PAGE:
As Nord Anglia International School Rotterdam prepares to open its new IB Academy, we find out about the strengths of the IB programme and why NAISR is a great place to study for it.
Formerly the American International School of Rotterdam, this friendly community school of students aged 3-18 has undergone an exciting metamorphosis since it became Nord Anglia International School Rotterdam in 2019. The latest stage of the extensive refurbishment includes the creation of Nord Anglia IB Academy Rotterdam, an area of the building dedicated entirely to the school’s Post-16 students, who follow the International Baccalaureate Diploma Programme (IBDP).
The stylish open-planned space, which opens in September, will include a common room, collaboration zones, a meeting room, a silent study area and a kitchenette. The bespoke area is also home to the offices of the mentor teacher, career counsellor and IB Diploma Coordinator, offering wrap-around support for the school’s most senior students as they prepare for the next exciting stage of their lives.
This integrated approach to student welfare and academic success − supporting the whole student − is mirrored in the IB curriculum and methodology, explains Head of IB, Danielle Mashon. ‘The IB is designed as a holistic programme. It is rigorous academically, but it’s also rigorous in its personal development of students,’ she says, pointing to course components such as Theory of Knowledge (TOK), which teaches students to become critical thinkers, and Creativity, Activity, Service (CAS), which exposes students to global issues at a local level.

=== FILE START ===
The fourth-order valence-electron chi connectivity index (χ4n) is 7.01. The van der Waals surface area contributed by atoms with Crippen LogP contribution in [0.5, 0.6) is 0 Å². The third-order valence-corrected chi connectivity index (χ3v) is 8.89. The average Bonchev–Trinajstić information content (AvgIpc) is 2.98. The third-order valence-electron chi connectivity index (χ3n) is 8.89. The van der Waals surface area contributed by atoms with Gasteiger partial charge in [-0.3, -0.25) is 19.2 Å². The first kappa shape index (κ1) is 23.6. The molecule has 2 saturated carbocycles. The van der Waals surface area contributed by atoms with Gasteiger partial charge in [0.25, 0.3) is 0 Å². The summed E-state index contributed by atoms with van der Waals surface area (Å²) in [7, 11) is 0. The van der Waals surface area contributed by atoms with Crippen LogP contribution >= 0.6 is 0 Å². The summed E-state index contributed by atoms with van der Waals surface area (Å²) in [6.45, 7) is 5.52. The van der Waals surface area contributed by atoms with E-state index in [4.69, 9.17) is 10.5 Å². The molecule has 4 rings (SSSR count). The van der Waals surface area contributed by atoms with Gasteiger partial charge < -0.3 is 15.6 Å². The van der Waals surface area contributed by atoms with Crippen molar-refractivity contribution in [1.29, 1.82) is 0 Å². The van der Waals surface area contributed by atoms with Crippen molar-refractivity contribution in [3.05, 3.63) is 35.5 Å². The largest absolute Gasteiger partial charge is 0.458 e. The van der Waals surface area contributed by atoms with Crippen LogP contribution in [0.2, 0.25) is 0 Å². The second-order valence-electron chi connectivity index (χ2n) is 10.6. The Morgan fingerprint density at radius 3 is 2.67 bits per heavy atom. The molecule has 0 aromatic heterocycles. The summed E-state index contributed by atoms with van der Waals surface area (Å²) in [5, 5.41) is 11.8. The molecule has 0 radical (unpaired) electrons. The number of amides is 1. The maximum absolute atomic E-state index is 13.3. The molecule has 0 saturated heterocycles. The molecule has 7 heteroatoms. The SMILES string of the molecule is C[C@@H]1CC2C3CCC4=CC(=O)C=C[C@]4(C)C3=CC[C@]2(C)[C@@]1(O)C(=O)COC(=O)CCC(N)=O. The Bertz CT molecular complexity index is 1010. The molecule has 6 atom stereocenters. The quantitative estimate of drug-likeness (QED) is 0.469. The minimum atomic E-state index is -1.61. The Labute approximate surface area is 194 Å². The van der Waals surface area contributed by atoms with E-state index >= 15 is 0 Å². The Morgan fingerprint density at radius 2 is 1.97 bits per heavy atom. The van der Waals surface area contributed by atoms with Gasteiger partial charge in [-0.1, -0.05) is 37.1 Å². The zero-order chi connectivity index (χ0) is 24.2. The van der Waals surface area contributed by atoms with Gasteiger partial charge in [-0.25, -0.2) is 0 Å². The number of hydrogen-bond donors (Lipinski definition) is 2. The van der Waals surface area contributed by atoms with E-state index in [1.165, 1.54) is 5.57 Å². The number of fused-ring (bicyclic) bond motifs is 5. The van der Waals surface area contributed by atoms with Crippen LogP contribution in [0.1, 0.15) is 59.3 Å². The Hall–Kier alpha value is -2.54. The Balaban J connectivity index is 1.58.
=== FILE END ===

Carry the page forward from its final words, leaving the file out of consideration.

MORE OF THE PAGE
Breadth and choice
Alongside a set of ten shared qualities outlined in the IB Learner Profile − such as being inquiring, open-minded and caring − the IB ‘caters to students’ diverse interests and abilities’, says Danielle, and ‘affirms individual students’ identities’.
The breadth of the IB plays an important role here. Unlike some study programmes, where students are required to specialise very young, IB candidates choose a total of six courses from six subject groups, selecting at least three which they would like to pursue in more depth. All the familiar subject options are represented at NAISR, and staff work closely with students to ensure they are selecting the right pathways for their preferred university and career choices.
With its small class sizes within a caring community where everyone knows you, it is unsurprising that IB students at NAISR perform so well academically. The average IB score over the last few years has been 34, against a global average of 29.9 in 2020, ranking NAISR in the top three highest-scoring IB schools in the Netherlands – and the predicted grades for this year look equally promising.
Part of this success is also down to the preparatory programme that the school runs for years 10 and 11 (14-16 year-olds), which teaches students the study skills they need to succeed in the IB.